Are these processes part of what Naomi Klein has described as disaster capitalism (“the rapid-fire corporate re-engineering of societies still reeling from shock”)? I argue that the social and ecological catastrophe which local and international elites imposed upon Greece is a systemic process to make sure the European neoliberal model could be sustained. In this context, disaster capitalism is translated into specific policies that are justified, rendered legal and almost natural, so that the homo economicus of the neoliberal era can go on with business-as-usual. In this sense, we see capitalism’s tendency to also “create” disasters: new forms of enclosures, new modes of realising higher profits that contribute to renewed socio-environmental crises.
Small-scale land ownership was a common form of property arrangement since the establishment of the independent Greek state in 1830, and even more so after the Second World War. This system was based on the widespread distribution of rent across different social classes and on high profits for the small-scale construction industry that became the engine of the Greek economy.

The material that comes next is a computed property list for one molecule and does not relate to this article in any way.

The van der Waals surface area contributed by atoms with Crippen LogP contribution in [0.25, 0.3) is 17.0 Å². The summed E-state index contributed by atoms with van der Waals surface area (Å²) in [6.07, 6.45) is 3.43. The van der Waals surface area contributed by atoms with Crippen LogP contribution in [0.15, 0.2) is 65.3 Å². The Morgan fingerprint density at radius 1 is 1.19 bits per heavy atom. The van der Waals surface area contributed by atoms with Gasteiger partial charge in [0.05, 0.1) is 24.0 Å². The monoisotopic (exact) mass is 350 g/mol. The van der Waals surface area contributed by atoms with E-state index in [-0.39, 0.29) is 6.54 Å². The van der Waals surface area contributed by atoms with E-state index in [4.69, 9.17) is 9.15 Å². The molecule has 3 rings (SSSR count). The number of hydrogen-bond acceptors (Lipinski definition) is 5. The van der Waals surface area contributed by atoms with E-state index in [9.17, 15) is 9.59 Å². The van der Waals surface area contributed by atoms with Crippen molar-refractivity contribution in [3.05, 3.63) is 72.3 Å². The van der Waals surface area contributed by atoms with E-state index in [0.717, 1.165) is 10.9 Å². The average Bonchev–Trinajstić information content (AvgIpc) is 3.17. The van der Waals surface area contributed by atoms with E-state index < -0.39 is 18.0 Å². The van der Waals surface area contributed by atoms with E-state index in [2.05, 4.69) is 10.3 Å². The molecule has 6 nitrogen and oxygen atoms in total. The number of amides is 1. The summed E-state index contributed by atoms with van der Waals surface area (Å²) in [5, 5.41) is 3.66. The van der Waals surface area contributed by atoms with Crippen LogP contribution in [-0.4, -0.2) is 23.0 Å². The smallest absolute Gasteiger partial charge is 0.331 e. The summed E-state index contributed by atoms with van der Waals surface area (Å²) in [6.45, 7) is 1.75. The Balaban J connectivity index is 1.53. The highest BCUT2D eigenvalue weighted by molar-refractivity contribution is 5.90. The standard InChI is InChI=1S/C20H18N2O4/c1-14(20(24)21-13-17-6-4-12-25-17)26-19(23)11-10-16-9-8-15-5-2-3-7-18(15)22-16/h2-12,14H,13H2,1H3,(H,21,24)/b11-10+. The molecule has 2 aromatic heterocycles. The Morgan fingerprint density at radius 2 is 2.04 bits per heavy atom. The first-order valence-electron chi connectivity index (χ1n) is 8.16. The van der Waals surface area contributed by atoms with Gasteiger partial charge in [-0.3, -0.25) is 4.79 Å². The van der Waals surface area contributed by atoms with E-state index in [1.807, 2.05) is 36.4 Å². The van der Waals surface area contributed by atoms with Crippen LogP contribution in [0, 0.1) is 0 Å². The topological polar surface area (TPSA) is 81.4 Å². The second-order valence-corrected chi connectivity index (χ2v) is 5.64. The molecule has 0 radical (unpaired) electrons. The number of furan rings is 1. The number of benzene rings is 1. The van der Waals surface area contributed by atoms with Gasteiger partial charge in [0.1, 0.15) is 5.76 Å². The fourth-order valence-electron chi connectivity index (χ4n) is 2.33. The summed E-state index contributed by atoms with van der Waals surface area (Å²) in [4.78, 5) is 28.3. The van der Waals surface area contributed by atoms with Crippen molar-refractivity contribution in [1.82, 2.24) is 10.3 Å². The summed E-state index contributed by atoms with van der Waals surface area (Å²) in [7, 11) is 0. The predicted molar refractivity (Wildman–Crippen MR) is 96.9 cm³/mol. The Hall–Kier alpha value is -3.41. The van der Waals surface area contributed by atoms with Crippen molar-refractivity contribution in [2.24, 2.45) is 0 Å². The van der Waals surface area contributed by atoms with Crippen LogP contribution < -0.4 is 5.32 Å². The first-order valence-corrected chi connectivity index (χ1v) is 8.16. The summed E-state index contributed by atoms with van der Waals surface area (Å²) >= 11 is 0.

Since May 2010, the legal system in the country has drastically changed. This reshaped every aspect of the Greek economy and society over a few months, with standard parliamentary procedures often being ignored. The dominant “success story” of austerity in Greece posits the de-valorisation of land and land-related resources. As a result, land dispossession is rapidly increasing. For example, land and housing values have lost 20–35% of their commercial value since 2008. At the same time, the devaluation of land is linked to policy changes proposed through austerity packages that specifically impose massive public land privatisations. Urban and regional policies barely resemble the regulatory and governing systems in place 5 years ago. In fact, urban and rural space is being actively remade through a rapid intensification of the legislative process. The majority of laws that lead this remaking are a direct product of the monetary fiscal policies implemented by Greece’s EU creditors.